Thoughts on Melo to OKC
After months of rumors, Carmelo Anthony is no longer on the New York Knicks. The majority of the rumors surrounding Melo were with the Houston Rockets, Cleveland Cavaliers, and the Portland Trailblazers, and at one point, a trade to the Rockers appeared to be “on the two-yard line”. Three months after the near-deal with Houston, Melo was shipped to the Oklahoma City Thunder in exchange for Enes Kanter, Doug McDermott, and a 2nd-round draft pick.
Melo will be joining a rebuilt Thunder team that has also acquired Paul George from the Pacers. This addition officially makes them a “Big 3” in what will be a conference full of talent. I thought that the Thunder gave up a decent amount for Carmelo, but I question whether or not that this was the best offer on the table. I find it hard to believe that a team like Portland was not willing to give up more than what OKC did. Carmelo Anthony did have to waive his no-trade clause in order to be traded, and that played a factor in the return the Knicks were able to receive.
This move should help the Thunder be more competitive in the West, but it does not move them past the Golden State Warriors. I think that they are now better than the Houston Rockets, and maybe just as good as the Spurs, but the Warriors are still on another level. Russell Westbrook will still have the team revolve around him, as he is the reigning MVP, but I have a feeling that as the season progresses, that Melo and PG will become frustrated in being secondary options in the offense.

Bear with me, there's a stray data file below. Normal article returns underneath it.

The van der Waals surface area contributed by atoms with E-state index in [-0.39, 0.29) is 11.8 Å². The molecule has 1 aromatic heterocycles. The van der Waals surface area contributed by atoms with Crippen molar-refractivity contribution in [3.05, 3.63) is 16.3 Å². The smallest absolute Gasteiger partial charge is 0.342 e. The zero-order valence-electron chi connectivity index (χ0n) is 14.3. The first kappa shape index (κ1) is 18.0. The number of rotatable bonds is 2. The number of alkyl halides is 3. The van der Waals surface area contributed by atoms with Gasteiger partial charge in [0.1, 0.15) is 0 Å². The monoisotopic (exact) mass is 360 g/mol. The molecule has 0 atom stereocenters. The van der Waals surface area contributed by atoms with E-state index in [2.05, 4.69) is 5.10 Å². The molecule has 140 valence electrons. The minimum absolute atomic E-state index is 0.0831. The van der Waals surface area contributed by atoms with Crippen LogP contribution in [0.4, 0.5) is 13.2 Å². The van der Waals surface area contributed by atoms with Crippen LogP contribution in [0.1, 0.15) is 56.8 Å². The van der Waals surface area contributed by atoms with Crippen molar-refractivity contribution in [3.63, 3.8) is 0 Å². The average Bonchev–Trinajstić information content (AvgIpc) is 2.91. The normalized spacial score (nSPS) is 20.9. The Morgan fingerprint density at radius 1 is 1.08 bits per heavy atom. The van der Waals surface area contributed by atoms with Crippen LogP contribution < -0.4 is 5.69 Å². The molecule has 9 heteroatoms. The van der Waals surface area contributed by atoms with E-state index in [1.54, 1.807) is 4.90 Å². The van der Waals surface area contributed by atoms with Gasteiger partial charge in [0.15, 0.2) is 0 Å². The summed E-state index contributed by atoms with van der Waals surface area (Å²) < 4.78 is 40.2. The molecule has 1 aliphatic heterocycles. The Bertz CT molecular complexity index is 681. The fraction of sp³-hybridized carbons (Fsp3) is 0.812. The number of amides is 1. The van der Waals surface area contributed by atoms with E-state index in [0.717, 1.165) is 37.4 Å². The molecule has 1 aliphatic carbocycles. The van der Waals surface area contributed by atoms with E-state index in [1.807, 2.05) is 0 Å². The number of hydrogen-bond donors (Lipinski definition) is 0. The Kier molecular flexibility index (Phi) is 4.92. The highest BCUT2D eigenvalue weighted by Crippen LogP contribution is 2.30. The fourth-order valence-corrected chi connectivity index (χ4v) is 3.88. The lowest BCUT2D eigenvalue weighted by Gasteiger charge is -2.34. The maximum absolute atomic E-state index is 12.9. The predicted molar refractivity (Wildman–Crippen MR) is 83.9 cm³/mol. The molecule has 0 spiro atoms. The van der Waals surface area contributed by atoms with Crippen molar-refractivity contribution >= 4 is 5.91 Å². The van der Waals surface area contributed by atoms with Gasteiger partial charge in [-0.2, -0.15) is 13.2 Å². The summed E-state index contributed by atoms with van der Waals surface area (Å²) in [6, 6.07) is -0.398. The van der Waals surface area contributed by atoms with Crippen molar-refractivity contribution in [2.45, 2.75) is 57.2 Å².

Russell Westbrook is an extremely ball-dominant point guard, and his career usage rate is 32.6%, which is incredibly high, but his usage rate last year, which was his best year, was 41.7%. I do not see him being able to relinquish control of the ball more now, because even when he had another star in Kevin Durant, he still led the league in usage rate with 38.4% in 2015.
Now, Paul George had famously stated during the 2017 postseason that he wants to be the guy taking the last shot, and his usage rate shows this, as his career rate is 25.8, but in all fairness, George has never played with another star, so it is unknown how his game will change when he has other legitimate options on offense. Carmelo on the other hand is a whole different animal, he has a usage rate similar to Westbrook at 31.4%, and he has had other stars to play with, so I do not imagine his game changing much. Carmelo Anthony will also be 33 years old, so I imagine that we will see him begin to decline. It is important for OKC fans to remember that you aren’t getting Hoodie Melo, or Olympic Melo, you are just getting regular 33-year old Carmelo Anthony.
As a ball dominant point guard, most of Westbrook’s assists come from plays when he drives to the hole and is swarmed by the other team, so he can kick it out to an open shooter, so if you can put two-and-two together, that means that PG and Melo will have to transition to the role of spot up shooter, and in that lies a problem. Both PG and Melo have combined to shoot over 40% from beyond the arc thrice in their combined 23 seasons. Paul George is the better career three-point shooter at 37% to Melos 34%, but neither of these is good enough to keep up with the shooters on Golden State.
Let's look at Golden State really quickly for some comparison. Steph’s three point percentage is 43%, Klay’s is 41%, and KD’s is 37%, so while OKC will rely primarily on drives to the hoop and mid-range jumpers, Golden State will be shooting threes, so the match-up still is not great. Collectively, the Warriors have far better players on defense, including reigning DPOY Draymond Green. Carmelo Anthony is not a good defender, and Russell Westbrook isn’t either, so while the Thunder have the potential to score a lot of points, they do not have good enough defense to stop opposing offenses, especially great ones like Golden State, Cleveland, or Houston.
Overall, I understand why OKC made the move, I do not think it will help them all that much in the long run, and they will still not be able to beat Golden State.